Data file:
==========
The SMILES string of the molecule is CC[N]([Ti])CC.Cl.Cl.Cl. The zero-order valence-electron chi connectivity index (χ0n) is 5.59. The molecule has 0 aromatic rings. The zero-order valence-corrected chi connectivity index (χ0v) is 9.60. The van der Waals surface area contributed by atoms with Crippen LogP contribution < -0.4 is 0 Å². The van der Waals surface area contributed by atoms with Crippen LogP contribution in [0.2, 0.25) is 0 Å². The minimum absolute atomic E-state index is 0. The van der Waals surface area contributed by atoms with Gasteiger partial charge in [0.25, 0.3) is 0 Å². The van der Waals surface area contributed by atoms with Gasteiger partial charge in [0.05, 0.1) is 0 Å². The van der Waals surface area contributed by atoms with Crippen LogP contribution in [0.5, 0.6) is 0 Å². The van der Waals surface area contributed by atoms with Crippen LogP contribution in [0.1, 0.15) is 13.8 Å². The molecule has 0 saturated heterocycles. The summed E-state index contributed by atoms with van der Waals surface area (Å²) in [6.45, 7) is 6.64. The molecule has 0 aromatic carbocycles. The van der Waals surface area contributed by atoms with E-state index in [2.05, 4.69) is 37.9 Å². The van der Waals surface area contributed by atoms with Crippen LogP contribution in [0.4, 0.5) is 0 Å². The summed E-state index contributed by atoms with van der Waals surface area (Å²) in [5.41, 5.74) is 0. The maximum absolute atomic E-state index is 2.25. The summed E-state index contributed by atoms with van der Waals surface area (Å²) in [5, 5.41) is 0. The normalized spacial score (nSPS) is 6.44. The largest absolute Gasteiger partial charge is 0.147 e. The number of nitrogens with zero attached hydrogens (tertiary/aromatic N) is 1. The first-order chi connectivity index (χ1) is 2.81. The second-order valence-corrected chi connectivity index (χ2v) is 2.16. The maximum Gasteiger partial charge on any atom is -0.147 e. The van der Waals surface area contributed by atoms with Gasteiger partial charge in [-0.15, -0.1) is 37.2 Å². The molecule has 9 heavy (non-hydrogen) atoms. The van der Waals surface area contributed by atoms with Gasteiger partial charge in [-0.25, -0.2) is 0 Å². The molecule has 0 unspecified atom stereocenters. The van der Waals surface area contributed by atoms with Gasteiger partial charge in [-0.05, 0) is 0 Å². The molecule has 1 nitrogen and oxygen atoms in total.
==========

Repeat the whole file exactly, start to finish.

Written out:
The SMILES string of the molecule is CC[N]([Ti])CC.Cl.Cl.Cl. The zero-order valence-electron chi connectivity index (χ0n) is 5.59. The molecule has 0 aromatic rings. The zero-order valence-corrected chi connectivity index (χ0v) is 9.60. The van der Waals surface area contributed by atoms with Crippen LogP contribution < -0.4 is 0 Å². The van der Waals surface area contributed by atoms with Crippen LogP contribution in [0.2, 0.25) is 0 Å². The minimum absolute atomic E-state index is 0. The van der Waals surface area contributed by atoms with Gasteiger partial charge in [0.25, 0.3) is 0 Å². The van der Waals surface area contributed by atoms with Gasteiger partial charge in [0.05, 0.1) is 0 Å². The van der Waals surface area contributed by atoms with Crippen LogP contribution in [0.5, 0.6) is 0 Å². The van der Waals surface area contributed by atoms with Crippen LogP contribution in [0.1, 0.15) is 13.8 Å². The molecule has 0 saturated heterocycles. The summed E-state index contributed by atoms with van der Waals surface area (Å²) in [6.45, 7) is 6.64. The molecule has 0 aromatic carbocycles. The van der Waals surface area contributed by atoms with E-state index in [2.05, 4.69) is 37.9 Å². The van der Waals surface area contributed by atoms with Crippen LogP contribution in [0.4, 0.5) is 0 Å². The summed E-state index contributed by atoms with van der Waals surface area (Å²) in [5.41, 5.74) is 0. The maximum absolute atomic E-state index is 2.25. The summed E-state index contributed by atoms with van der Waals surface area (Å²) in [5, 5.41) is 0. The normalized spacial score (nSPS) is 6.44. The largest absolute Gasteiger partial charge is 0.147 e. The number of nitrogens with zero attached hydrogens (tertiary/aromatic N) is 1. The first-order chi connectivity index (χ1) is 2.81. The second-order valence-corrected chi connectivity index (χ2v) is 2.16. The maximum Gasteiger partial charge on any atom is -0.147 e. The van der Waals surface area contributed by atoms with Gasteiger partial charge in [-0.15, -0.1) is 37.2 Å². The molecule has 9 heavy (non-hydrogen) atoms. The van der Waals surface area contributed by atoms with Gasteiger partial charge in [-0.25, -0.2) is 0 Å². The molecule has 0 unspecified atom stereocenters. The van der Waals surface area contributed by atoms with Gasteiger partial charge in [-0.05, 0) is 0 Å². The molecule has 1 nitrogen and oxygen atoms in total.